ASA’s World Initiative for Soy in Human Health Program is convening a three-day workshop in Mexico this week that has attracted 11 participants that WISHH selected from 21 food industry and ingredient distribution companies. The trainees from Costa Rica, Dominican Republic, El Salvador, Guatemala, and Honduras, are spending 18 hours in hands-on work in small-scale manufacturing pilot labs in addition to six hours of classroom lectures at a newly launched WISHH workshop, “Uses of Soybean Products in Different Food Systems.”
“We’re thrilled with the excitement and response we’ve gotten from companies wanting to be a part of this workshop’s first class,” said WISHH Latin America Division Director Marypat Corbett.
The workshop participants are learning by doing during their time with WISHH technical advisor Sergio Serna, Ph.D., and his team of food scientists at TEC, the Monterrey Institute of Technology and Higher Education. The workshop introduces them to the technical nuances of using soy protein ingredients while engineering egg and cheese replacements, fortifying tortillas and baked goods, creating vegetarian chorizo sausage and ice cream, and a variety of other foods.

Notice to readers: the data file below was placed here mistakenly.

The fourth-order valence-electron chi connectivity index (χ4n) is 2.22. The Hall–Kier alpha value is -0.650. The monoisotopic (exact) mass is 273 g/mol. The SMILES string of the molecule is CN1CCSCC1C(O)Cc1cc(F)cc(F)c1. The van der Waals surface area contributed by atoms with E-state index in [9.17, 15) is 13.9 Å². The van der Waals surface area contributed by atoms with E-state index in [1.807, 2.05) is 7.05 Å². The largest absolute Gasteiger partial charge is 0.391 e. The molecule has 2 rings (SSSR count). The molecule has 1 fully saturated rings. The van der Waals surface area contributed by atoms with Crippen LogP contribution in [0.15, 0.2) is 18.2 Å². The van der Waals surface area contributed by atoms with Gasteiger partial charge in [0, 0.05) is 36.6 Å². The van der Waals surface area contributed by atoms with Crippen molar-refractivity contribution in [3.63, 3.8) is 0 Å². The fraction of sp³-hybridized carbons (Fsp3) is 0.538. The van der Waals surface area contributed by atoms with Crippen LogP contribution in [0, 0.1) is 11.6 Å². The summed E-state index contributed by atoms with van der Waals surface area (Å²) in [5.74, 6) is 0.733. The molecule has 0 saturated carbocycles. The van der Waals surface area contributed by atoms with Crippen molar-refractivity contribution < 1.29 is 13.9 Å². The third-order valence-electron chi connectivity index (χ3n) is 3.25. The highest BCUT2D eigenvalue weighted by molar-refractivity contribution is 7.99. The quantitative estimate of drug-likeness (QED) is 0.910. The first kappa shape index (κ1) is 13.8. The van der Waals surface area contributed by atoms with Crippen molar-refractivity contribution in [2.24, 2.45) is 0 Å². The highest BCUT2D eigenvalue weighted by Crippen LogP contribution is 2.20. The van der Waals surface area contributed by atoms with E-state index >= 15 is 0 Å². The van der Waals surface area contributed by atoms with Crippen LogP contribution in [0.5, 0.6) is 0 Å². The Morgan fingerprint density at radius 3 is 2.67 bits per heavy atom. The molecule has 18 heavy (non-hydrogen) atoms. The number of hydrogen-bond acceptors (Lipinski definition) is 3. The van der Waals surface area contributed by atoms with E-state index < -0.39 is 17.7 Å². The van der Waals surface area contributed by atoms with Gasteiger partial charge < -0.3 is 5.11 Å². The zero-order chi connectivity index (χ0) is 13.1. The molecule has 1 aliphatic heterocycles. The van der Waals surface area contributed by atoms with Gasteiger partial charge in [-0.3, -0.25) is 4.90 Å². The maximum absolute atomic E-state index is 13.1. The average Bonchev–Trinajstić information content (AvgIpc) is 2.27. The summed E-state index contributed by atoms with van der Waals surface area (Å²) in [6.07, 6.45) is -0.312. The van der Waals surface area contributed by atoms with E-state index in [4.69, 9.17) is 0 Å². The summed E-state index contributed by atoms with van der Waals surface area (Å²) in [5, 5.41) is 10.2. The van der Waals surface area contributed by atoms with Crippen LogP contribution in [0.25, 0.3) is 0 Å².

The workshop content also includes an orientation on the very hot topic of sustainability that is critical to winning new customers in this region. WISHH differentiates U.S. soy products from other origin product based on the sustainable production practices and season-long commitment U.S. soybean farmers devote to growing a high-quality soybean crop. The sustainability story is illustrated to participants who are viewing a video compliments of the Michigan Soybean Committee. Michigan soy checkoff funding is also supporting WISHH’s workshop’s coaching session and workbook on the ABC’s first-time buyers need to use to effectively communicate their soy protein ingredient needs to U.S soy exporters. WISHH is leveraging the soy checkoff resources with USDA Market Access Program and Foreign Market Development funding.
The need for this type of hands-on workshop grew out of what WISHH learned from the feedback of nearly 190 attendees at WISHH plant-based soy protein food industry webinars in the region, and from providing customized half-day sessions with formulation and manufacturing experts to companies indicating interest in experimenting with soy protein. Their employees have little, if any, knowledge of or experience with soy protein ingredients. The topic of soy in food and beverage applications is generally not included in the region’s university food science curriculums. Nearly 30% of the companies applying to have their employees attend this workshop were willing to pay to have additional members of their product innovation teams attend. Unfortunately, there were a limited number of workshop seats available.